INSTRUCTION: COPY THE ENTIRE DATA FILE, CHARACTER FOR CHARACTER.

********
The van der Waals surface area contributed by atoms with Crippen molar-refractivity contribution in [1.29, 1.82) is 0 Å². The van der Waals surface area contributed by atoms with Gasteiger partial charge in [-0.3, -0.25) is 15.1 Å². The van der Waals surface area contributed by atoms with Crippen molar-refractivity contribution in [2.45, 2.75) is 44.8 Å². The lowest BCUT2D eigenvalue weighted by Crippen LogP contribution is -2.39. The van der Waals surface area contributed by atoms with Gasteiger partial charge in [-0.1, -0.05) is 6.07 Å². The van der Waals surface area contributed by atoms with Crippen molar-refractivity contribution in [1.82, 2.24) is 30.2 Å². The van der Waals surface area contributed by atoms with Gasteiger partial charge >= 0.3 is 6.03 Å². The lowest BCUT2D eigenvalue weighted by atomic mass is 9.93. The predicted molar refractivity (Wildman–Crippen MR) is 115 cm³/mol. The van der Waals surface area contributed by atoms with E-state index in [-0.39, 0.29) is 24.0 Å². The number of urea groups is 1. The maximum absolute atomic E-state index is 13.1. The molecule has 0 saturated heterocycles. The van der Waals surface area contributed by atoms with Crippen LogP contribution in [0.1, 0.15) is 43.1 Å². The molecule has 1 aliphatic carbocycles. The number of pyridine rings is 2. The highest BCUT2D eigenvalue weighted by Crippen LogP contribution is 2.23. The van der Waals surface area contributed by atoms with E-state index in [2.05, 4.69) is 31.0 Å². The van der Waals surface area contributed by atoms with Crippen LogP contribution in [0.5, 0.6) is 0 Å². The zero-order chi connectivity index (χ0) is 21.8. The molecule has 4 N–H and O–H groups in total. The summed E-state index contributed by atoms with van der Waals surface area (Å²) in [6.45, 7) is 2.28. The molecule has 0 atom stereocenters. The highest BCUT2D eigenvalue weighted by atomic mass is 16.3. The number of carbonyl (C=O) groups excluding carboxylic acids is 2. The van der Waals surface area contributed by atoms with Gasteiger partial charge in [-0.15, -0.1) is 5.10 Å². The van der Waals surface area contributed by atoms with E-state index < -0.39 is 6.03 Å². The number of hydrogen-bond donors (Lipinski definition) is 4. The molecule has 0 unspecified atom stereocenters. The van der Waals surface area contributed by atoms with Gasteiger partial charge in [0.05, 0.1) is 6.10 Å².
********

The van der Waals surface area contributed by atoms with Crippen molar-refractivity contribution in [1.29, 1.82) is 0 Å². The van der Waals surface area contributed by atoms with Gasteiger partial charge in [-0.3, -0.25) is 15.1 Å². The van der Waals surface area contributed by atoms with Crippen molar-refractivity contribution in [2.45, 2.75) is 44.8 Å². The lowest BCUT2D eigenvalue weighted by Crippen LogP contribution is -2.39. The van der Waals surface area contributed by atoms with Gasteiger partial charge in [-0.1, -0.05) is 6.07 Å². The van der Waals surface area contributed by atoms with Crippen molar-refractivity contribution in [1.82, 2.24) is 30.2 Å². The van der Waals surface area contributed by atoms with Gasteiger partial charge >= 0.3 is 6.03 Å². The lowest BCUT2D eigenvalue weighted by atomic mass is 9.93. The predicted molar refractivity (Wildman–Crippen MR) is 115 cm³/mol. The van der Waals surface area contributed by atoms with E-state index in [-0.39, 0.29) is 24.0 Å². The number of urea groups is 1. The maximum absolute atomic E-state index is 13.1. The molecule has 0 saturated heterocycles. The van der Waals surface area contributed by atoms with Crippen LogP contribution in [0.1, 0.15) is 43.1 Å². The molecule has 1 aliphatic carbocycles. The number of pyridine rings is 2. The highest BCUT2D eigenvalue weighted by Crippen LogP contribution is 2.23. The van der Waals surface area contributed by atoms with E-state index in [2.05, 4.69) is 31.0 Å². The van der Waals surface area contributed by atoms with Crippen LogP contribution in [0.5, 0.6) is 0 Å². The zero-order chi connectivity index (χ0) is 21.8. The molecule has 4 N–H and O–H groups in total. The summed E-state index contributed by atoms with van der Waals surface area (Å²) in [6.45, 7) is 2.28. The molecule has 0 atom stereocenters. The highest BCUT2D eigenvalue weighted by atomic mass is 16.3. The number of carbonyl (C=O) groups excluding carboxylic acids is 2. The van der Waals surface area contributed by atoms with Gasteiger partial charge in [-0.15, -0.1) is 5.10 Å². The van der Waals surface area contributed by atoms with E-state index < -0.39 is 6.03 Å². The number of hydrogen-bond donors (Lipinski definition) is 4. The molecule has 0 unspecified atom stereocenters. The van der Waals surface area contributed by atoms with Gasteiger partial charge in [0.05, 0.1) is 6.10 Å².